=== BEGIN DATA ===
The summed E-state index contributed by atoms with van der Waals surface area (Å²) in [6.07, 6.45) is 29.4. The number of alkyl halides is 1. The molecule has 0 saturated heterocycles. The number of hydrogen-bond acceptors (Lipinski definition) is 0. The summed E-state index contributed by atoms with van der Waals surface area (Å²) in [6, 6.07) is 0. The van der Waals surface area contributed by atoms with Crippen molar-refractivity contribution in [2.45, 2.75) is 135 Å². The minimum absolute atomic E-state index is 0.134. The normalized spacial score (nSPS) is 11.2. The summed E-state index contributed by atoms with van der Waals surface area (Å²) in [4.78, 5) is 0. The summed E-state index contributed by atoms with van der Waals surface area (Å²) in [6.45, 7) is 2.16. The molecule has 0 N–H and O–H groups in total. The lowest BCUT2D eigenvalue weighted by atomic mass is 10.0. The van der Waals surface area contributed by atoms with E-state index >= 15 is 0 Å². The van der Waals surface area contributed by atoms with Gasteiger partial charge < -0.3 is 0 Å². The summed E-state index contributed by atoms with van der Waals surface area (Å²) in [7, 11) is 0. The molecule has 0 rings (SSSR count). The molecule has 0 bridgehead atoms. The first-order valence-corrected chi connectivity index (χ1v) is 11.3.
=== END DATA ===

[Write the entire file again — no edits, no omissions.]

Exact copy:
The summed E-state index contributed by atoms with van der Waals surface area (Å²) in [6.07, 6.45) is 29.4. The number of alkyl halides is 1. The molecule has 0 saturated heterocycles. The number of hydrogen-bond acceptors (Lipinski definition) is 0. The summed E-state index contributed by atoms with van der Waals surface area (Å²) in [6, 6.07) is 0. The van der Waals surface area contributed by atoms with Crippen molar-refractivity contribution in [2.45, 2.75) is 135 Å². The minimum absolute atomic E-state index is 0.134. The normalized spacial score (nSPS) is 11.2. The summed E-state index contributed by atoms with van der Waals surface area (Å²) in [4.78, 5) is 0. The summed E-state index contributed by atoms with van der Waals surface area (Å²) in [6.45, 7) is 2.16. The molecule has 0 N–H and O–H groups in total. The lowest BCUT2D eigenvalue weighted by atomic mass is 10.0. The van der Waals surface area contributed by atoms with E-state index >= 15 is 0 Å². The van der Waals surface area contributed by atoms with Gasteiger partial charge < -0.3 is 0 Å². The summed E-state index contributed by atoms with van der Waals surface area (Å²) in [7, 11) is 0. The molecule has 0 rings (SSSR count). The molecule has 0 bridgehead atoms. The first-order valence-corrected chi connectivity index (χ1v) is 11.3.